Posted by Joshua on Wednesday, January 21st, 2009
Will Syria Benefit from Israel’s Invasion of Gaza?
Joshua Landis, Syria Comment, 21 Jan. 2009
The question on the minds of many Syrians is whether Israel’s onslaught against Gaza will benefit Syria. Few speak about it because it is heartless to contemplate benefit at a time of loss for so many.
Clearly, everyone has lost because of the hatred and destruction caused by the Gaza invasion. Syria has broken off talks with Israel and set new conditions for re-engaging — the convocation of an international conference. This sets a higher bar for the resumption of talks, but there is plenty of wiggle room in such conditions. All the same, the benefits of bilateral Syrian-Israeli talks had reached their limits, making the need for broader multi-lateral talks urgent. Both Syria and Israel are demanding wider engagement. Syria wants the US involved. Israel wants to set conditions that involved both Iran, Hizbullah, and Hamas. Lebanon wants the US to guarantee that Lebanese sovereignty will not be sacrificed. Both Syria and Israel have broader regional and international conditions for peace between them. Only talks recognizing the broader implications of peace and the broader interconnections of security issues can succeed. But even if the Gaza invasion has made bridging differences between Arabs and Israel more difficult, it underlined the urgency and importance of resolving the conflict. It is not a side issue; it is central.
Syria has benefited from the renewed international awareness that the Arab-Israeli conflict is crucial to any broader Middle East settlement. Obama will have to engage Syria if he wants to attenuate regional divisions and radicalism. Many advising Obama insist that he can ill afford to waste precious political capital trying to fix the hopeless Arab-israeli conflict. They urge him to limit his efforts to Iraq and Afghanistan. In short, they want Israel to get a pass on continued settlement and the Golan. The violence in Gaza proved how dangerous this argument is. America’s allies and regional clout are badly damaged by the ongoing injustices of the Israeli occupation. There will be no winning the war on terror until the festering Palestine conflict is resolved. It is a constant source of renewed hatred, frustration and radicalism throughout the Muslim world precisely because it is an issue over which the US has great influence. Moreover, it is a daily referendum on Washington’s attitude toward Arabs and Muslims.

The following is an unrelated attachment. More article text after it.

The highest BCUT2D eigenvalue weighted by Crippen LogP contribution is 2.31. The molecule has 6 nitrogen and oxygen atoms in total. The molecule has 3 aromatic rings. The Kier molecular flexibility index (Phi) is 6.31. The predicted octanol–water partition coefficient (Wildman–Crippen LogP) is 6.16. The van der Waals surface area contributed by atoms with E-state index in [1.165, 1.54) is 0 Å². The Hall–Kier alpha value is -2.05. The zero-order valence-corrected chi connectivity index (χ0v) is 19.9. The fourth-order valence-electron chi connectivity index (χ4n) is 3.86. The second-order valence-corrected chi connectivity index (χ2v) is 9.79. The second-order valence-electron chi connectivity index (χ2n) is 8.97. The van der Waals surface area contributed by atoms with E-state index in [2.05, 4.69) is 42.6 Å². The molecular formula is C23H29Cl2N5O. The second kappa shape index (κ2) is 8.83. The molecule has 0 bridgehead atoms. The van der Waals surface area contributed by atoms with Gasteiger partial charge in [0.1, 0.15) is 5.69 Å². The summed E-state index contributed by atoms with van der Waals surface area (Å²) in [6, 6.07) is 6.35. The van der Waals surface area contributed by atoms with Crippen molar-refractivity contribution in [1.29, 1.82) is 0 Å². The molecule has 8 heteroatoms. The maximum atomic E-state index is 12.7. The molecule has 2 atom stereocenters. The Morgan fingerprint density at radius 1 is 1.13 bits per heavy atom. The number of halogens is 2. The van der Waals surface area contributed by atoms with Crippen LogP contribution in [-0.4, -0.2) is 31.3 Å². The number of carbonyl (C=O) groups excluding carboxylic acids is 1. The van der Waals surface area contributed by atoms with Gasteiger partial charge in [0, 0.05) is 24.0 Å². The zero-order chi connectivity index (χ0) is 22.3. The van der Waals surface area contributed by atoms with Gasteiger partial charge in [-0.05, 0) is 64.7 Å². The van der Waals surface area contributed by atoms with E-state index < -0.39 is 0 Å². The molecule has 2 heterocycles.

The war also brought home to us how Iran’s involvement in Arab divisions is derivative. Many analysts insist that Iran is the problem, not Israel. In fact, they argue that Israel is the answer to America’s regional challenges, because Israel can work with Saudi Arabia, Jordan and Egypt in order to overpower and defeat America’s enemies allied with Iran. They bolster this argument by insisting that Hizbullah, Hamas, and Syria are Iranian surrogates. They demonize them and insist that they are warlike and terrorist by nature and not by contingency or necessity. But this argument is nonsense.
The “moderate” Arab states, Egypt and Jordan, work with the US and ally with Israel because they have resolved their conflict with the Jewish state. Saudi Arabia can do so because it never had one. In short, the “moderates” are moderate because they have no conflict with Israel. The radicals are radical because they do. Syria, the Shiites of Southern Lebanon, the Palestinians, and the broad opinion of Arabs, who sympathize with their Palestinian cousins are radical because Israel occupies their land. Syria is compelled to fan the flames of hatred and violence because it calculates — and perhaps correctly — that only militant passions can win back their land and restore lost dignity. They are convinced that America, and increasingly the “moderate” Arab governments, want them to cede their land to Israel in the name of Arab unity and fighting Iran. They will not do this.
It is not a coincidence that the Arab World is divided along lines defined by the Arab-Israeli conflict. Iran did not create this conflict, it merely exploits it. To restore Arab unity and restore the balance between Arab states and Iran, Washington must convince Israel to abandon its occupation. It must find a way to restore land taken from neighboring states. Of course the Arab-Israeli conflict is not the only conflict in the region, but it is central.
The invasion of Gaza has laid bare once again the ugly truths of the Arab-Israeli conflict, just as it has clarified how contingent on it are America’s prestige and policies. Stability, moderation, and balance will not reign until Washington addresses this issue honestly and forcefully. Syria is the leading Arab state involved in this conflict, leaving Obama little choice but to engage it seriously and soon.